Ron Carter Golden Striker Trio (LAST DAY)
Birdland, / 8:30PM, 11PM, $40
“Legendary double bassist Ron Carter closes out his three-week residency at Birdland with a series of performances featuring his acclaimed Golden Striker Trio, with longtime guitarist Russell Malone and Donald Vega on piano. This current incarnation of the group have a beautiful live album, released this past April, called Golden Striker (Live at Theaterstübchen Kassel), where these three men gracefully interpret classic material like Oscar Pettiford’s “Laverne Walk”; Luiz Bonfá’s gorgeous “Samba de Orfeu,” from the 1959 film Black Narcissus; and a stunning reading of the very John Lewis song after which this trio is named. After kicking off his residency with a sixteen-piece big band in its first week and following up during week two with the debut of an excellent quartet (Jimmy Greene on tenor sax, pianist Renee Rosnes, and drummer Payton Crossley), Carter now brings his time at Birdland to a sublime ending with the Golden Striker Trio — a quintessential way for the musician to end a most epic New York City October.” (Ron Hart, Village Voice)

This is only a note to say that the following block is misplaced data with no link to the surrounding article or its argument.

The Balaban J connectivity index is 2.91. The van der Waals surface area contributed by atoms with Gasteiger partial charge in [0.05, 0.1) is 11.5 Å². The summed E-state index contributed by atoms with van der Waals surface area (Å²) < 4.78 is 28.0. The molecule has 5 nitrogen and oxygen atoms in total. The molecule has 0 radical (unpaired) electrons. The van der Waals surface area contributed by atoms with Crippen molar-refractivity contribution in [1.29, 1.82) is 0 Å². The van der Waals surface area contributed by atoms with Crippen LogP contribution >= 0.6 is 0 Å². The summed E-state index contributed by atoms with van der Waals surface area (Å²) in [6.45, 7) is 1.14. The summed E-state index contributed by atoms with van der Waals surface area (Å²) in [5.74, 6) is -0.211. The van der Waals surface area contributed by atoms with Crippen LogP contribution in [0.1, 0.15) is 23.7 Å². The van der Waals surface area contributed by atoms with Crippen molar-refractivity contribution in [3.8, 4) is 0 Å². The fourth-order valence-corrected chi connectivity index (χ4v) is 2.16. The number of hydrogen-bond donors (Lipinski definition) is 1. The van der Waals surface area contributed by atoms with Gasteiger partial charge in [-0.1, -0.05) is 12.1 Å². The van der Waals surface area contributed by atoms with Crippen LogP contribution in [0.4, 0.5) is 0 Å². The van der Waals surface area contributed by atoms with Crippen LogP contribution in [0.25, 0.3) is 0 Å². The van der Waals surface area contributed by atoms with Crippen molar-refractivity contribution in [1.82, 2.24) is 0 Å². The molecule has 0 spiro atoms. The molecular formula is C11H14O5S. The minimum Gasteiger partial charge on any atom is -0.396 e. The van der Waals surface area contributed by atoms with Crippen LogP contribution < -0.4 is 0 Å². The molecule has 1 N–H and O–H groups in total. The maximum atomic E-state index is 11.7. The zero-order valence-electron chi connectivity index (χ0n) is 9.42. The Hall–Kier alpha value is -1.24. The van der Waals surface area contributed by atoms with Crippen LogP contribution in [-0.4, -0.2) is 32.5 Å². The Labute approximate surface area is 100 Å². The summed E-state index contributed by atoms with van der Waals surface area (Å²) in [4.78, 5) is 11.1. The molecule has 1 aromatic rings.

CITA RODRÍGUEZ Y SU ORQUESTA
at the Hostos Center for the Arts and Culture / 7:30PM, $25-$35
OK, this is not Manhattan’s WestSide and it’s not easy to get to, but if you like Latin music it’s so worth the detour. (#2 subway to 138th St., walk 10 blocks N to venue)
“Cita Rodríguez boasts a warm and playful voice, and prowls the stage with a sense of generous command. A New Yorker of Puerto Rican descent, she sings of love and heritage, often in the romantic bolero style. At this concert, Ms. Rodríguez pays tribute to her father, Pete Rodríguez, known as El Conde, a star vocalist who sang in the 1960s with the influential bandleader Johnny Pacheco before becoming a founding member of the Fania All-Stars and eventually embarking on a solo career.” (NYT-GIOVANNI RUSSONELLO)